Architecture & Design | Daily Bytes

Tracy Aviary and Our Architecture & Design Section

A gracious goose greets visitors to the gift shop below at Tracy Aviary’s new Visitors Center. Photo by Nathan Webster.

by Ann Poore
Architecture & Design Editor

As I started to look around for subjects that could be included in 15 Bytes’ new series of articles on Architecture & Design, the makeover at Tracy Aviary was near the top of my list. There was the Sugar House Hole, but that was being filled. And City Creek is next month, with Robert Bliss weighing in, that’ll be a treat. And we hope others in the field will come forward with their Utah hits and misses, past and present, to share with our readers. But for our very first column a lot of synchronicities made the new Aviary Visitors Center the only choice.

It’s been nearly a year since Liberty Park reopened after that nasty 2010 oil spill. And the image of that incredible mess and sea of orange vests has been nearly wiped clean for me by the stunning new makeover recently completed by Big D Construction and ajc Architects at the Aviary. I mean, I’ve already been back twice since we shot the photographs and I think I’ll buy a membership. I even fed the sun conures – they perch on your arm and share a piece of apple right out of your hand. It costs 3 bucks but it’s magical. And the lead architect on the intriguing new Visitors Center, Nathan Webster, is one of the people who bring us PechaKucha Night that I happened to write about here just last month. So I hit him up for a column.

Look for it in the March edition of 15 Bytes, out next week. In the meantime, here are a couple of snaps taken at the Aviary. And if you have any article ideas for our new section, email me at annpoore@comcast.net.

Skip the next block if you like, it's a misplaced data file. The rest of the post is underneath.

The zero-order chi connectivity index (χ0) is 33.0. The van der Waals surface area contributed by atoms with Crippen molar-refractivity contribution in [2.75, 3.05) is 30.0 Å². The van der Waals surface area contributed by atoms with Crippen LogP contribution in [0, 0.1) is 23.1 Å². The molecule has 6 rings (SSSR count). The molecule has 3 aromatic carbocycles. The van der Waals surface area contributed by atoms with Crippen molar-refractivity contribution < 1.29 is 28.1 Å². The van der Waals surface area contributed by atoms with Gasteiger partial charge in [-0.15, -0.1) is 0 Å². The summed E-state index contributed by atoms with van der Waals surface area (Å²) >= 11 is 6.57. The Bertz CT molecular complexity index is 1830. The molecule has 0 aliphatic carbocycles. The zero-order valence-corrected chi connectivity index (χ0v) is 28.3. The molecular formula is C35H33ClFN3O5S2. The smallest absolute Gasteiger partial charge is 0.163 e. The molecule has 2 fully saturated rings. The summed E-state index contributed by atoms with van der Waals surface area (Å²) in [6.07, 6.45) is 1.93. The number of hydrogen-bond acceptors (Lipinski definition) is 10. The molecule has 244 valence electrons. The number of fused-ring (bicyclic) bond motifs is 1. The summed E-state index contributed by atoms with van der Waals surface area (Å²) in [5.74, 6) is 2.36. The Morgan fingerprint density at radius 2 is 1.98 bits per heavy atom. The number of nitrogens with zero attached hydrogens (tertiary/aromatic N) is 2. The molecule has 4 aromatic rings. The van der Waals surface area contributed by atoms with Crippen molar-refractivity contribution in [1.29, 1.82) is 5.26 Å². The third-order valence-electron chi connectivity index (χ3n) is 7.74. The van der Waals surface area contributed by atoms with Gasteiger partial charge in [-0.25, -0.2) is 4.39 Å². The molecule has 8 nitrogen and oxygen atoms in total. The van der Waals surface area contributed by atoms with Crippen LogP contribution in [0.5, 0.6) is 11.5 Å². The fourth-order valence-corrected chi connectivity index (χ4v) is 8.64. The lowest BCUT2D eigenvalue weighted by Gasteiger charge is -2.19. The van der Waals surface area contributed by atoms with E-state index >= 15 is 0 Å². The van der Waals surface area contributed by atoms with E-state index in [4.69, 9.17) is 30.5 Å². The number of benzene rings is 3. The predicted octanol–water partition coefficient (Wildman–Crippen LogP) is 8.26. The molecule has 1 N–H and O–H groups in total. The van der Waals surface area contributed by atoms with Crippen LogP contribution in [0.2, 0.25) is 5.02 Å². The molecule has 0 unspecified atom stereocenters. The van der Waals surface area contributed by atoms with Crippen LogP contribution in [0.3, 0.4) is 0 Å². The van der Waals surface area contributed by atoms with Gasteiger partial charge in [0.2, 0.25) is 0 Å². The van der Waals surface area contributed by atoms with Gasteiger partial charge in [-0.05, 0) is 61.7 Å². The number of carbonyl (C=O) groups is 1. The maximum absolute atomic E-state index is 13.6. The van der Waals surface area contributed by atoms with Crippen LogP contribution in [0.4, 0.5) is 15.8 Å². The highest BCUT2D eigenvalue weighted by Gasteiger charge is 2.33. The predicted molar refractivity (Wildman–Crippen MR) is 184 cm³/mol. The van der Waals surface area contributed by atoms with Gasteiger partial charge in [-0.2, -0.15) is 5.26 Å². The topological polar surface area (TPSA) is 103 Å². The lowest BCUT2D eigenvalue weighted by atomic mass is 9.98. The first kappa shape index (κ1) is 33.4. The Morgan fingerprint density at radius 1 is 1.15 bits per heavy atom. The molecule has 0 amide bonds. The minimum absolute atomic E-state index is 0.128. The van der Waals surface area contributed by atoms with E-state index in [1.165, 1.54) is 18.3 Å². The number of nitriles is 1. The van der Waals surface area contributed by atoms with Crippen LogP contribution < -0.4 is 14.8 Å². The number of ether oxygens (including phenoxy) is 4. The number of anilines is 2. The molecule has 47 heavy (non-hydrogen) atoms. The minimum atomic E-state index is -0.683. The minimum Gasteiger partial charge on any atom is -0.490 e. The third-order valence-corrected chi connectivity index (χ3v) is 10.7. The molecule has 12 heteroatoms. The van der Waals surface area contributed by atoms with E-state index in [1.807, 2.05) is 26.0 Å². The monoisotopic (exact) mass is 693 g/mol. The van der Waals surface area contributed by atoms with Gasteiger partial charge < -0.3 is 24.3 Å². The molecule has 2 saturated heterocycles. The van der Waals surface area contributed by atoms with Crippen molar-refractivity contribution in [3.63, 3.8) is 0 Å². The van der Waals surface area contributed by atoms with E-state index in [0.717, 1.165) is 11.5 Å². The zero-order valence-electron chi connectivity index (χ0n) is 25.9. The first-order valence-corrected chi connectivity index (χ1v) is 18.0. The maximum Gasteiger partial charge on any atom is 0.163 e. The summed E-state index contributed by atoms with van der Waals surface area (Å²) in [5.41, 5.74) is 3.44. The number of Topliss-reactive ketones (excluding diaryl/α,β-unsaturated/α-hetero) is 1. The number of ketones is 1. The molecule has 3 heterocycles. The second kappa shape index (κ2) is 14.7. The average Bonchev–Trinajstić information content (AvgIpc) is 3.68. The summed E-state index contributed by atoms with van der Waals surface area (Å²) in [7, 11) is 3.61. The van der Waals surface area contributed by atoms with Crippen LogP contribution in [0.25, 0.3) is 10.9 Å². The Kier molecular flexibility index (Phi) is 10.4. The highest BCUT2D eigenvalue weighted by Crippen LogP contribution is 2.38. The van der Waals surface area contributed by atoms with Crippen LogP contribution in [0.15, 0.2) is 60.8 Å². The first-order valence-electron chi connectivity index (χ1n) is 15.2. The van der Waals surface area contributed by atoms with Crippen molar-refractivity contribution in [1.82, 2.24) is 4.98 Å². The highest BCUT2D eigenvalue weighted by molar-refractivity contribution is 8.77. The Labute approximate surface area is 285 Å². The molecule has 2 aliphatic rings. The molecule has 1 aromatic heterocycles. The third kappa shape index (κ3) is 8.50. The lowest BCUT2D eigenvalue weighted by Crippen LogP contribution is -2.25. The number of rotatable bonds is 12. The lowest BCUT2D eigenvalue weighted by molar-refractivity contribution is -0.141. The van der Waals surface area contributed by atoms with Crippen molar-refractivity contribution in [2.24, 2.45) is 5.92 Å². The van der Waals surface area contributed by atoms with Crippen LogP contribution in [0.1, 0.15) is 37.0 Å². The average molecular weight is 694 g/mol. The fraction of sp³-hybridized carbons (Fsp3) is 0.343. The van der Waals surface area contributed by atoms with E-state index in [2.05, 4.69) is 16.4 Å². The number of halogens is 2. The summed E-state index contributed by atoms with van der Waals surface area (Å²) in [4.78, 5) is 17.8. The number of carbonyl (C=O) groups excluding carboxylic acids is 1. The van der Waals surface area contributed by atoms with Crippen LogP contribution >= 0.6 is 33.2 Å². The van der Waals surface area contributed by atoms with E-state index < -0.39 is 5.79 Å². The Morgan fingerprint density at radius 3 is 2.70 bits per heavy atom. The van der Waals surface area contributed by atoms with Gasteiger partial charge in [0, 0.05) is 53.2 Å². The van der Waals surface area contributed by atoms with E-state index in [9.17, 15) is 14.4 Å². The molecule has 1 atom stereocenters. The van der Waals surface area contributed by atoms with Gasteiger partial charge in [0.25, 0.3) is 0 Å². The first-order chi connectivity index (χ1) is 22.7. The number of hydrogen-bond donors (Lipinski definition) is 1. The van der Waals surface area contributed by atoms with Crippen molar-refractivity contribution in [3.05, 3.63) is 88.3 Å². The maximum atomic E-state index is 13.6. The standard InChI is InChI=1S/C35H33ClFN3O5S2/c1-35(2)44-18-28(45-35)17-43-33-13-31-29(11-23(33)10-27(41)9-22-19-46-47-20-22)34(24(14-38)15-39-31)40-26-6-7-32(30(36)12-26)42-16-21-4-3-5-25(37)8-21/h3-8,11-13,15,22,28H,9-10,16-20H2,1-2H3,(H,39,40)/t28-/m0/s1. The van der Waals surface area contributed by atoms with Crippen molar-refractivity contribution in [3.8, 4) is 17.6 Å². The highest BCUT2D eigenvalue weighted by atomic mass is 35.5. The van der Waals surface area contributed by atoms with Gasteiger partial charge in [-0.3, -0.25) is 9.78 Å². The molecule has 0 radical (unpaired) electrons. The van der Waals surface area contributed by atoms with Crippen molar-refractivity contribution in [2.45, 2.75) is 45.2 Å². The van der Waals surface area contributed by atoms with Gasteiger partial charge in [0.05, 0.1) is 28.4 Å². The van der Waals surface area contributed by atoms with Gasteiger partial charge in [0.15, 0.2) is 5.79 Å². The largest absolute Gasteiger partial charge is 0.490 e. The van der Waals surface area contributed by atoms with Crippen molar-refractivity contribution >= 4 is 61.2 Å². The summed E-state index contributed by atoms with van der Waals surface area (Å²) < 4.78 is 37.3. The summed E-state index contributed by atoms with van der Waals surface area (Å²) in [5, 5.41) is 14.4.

The new Tracy Aviary as seen from the Liberty Park concession area. Photo by Tristan Shepherd.

Tracy Aviary sign after a recent snow storm. Photo by Paul Svendsen.

2 replies »

  1. I couldn’t agree more with Ms. Ann Poore. For a while there, the park was ruined it seemed, but it’s all cleaned up now and though it has always been one of the better features of the city, it has become so much more. A big part of what makes it so special is the revamped Tracy Aviary. The new building is grand, with a stunning sculptural motif that seems to have grown from the same roots as the old growth trees that abound. The new enclosures for the birds are far more open and friendly and the walk ways guide you from feature to feature like an outdoor museum. I for one am anxious to know more about how this came to be and look forward to Ms. Poore’s article in the next edition.
    This new architecture and design section will no doubt be a hit in a city so full of subjects.

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